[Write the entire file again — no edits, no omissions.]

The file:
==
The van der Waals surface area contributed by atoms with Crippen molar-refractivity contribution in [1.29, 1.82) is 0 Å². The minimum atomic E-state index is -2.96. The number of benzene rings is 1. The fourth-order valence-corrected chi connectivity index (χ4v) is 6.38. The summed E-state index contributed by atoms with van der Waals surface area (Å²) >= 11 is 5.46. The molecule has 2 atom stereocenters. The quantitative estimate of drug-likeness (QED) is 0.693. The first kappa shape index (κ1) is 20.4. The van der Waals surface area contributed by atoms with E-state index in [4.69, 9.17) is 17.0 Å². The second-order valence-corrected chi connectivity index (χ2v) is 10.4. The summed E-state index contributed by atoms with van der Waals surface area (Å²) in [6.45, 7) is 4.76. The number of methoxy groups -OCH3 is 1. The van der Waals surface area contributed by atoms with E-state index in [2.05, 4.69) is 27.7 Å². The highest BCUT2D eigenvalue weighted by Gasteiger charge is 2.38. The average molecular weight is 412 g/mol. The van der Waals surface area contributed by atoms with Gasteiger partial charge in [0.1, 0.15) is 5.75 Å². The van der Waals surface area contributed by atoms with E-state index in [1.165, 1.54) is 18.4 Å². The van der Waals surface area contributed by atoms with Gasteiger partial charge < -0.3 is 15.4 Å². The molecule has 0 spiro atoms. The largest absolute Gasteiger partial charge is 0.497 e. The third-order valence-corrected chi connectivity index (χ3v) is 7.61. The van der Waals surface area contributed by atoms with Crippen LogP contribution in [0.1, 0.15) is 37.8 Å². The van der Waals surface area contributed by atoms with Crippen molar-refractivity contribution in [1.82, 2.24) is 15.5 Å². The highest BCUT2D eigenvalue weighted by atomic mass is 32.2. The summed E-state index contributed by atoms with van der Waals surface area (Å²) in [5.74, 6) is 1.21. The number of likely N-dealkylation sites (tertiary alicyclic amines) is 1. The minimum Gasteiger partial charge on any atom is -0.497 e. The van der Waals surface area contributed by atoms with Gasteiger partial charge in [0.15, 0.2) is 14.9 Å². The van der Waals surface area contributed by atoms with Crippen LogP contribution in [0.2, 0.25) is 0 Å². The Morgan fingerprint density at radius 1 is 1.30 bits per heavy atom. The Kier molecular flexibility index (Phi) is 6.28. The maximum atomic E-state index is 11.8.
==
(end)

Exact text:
The van der Waals surface area contributed by atoms with Crippen molar-refractivity contribution in [1.29, 1.82) is 0 Å². The minimum atomic E-state index is -2.96. The number of benzene rings is 1. The fourth-order valence-corrected chi connectivity index (χ4v) is 6.38. The summed E-state index contributed by atoms with van der Waals surface area (Å²) >= 11 is 5.46. The molecule has 2 atom stereocenters. The quantitative estimate of drug-likeness (QED) is 0.693. The first kappa shape index (κ1) is 20.4. The van der Waals surface area contributed by atoms with E-state index in [4.69, 9.17) is 17.0 Å². The second-order valence-corrected chi connectivity index (χ2v) is 10.4. The summed E-state index contributed by atoms with van der Waals surface area (Å²) in [6.45, 7) is 4.76. The number of methoxy groups -OCH3 is 1. The van der Waals surface area contributed by atoms with E-state index in [2.05, 4.69) is 27.7 Å². The highest BCUT2D eigenvalue weighted by Gasteiger charge is 2.38. The average molecular weight is 412 g/mol. The van der Waals surface area contributed by atoms with Gasteiger partial charge in [0.1, 0.15) is 5.75 Å². The van der Waals surface area contributed by atoms with E-state index in [1.165, 1.54) is 18.4 Å². The van der Waals surface area contributed by atoms with Gasteiger partial charge < -0.3 is 15.4 Å². The molecule has 0 spiro atoms. The largest absolute Gasteiger partial charge is 0.497 e. The third-order valence-corrected chi connectivity index (χ3v) is 7.61. The van der Waals surface area contributed by atoms with Crippen LogP contribution in [0.1, 0.15) is 37.8 Å². The van der Waals surface area contributed by atoms with Crippen molar-refractivity contribution in [1.82, 2.24) is 15.5 Å². The highest BCUT2D eigenvalue weighted by atomic mass is 32.2. The summed E-state index contributed by atoms with van der Waals surface area (Å²) in [5.74, 6) is 1.21. The number of likely N-dealkylation sites (tertiary alicyclic amines) is 1. The minimum Gasteiger partial charge on any atom is -0.497 e. The van der Waals surface area contributed by atoms with Gasteiger partial charge in [0.15, 0.2) is 14.9 Å². The van der Waals surface area contributed by atoms with Crippen LogP contribution in [0.2, 0.25) is 0 Å². The Morgan fingerprint density at radius 1 is 1.30 bits per heavy atom. The Kier molecular flexibility index (Phi) is 6.28. The maximum atomic E-state index is 11.8.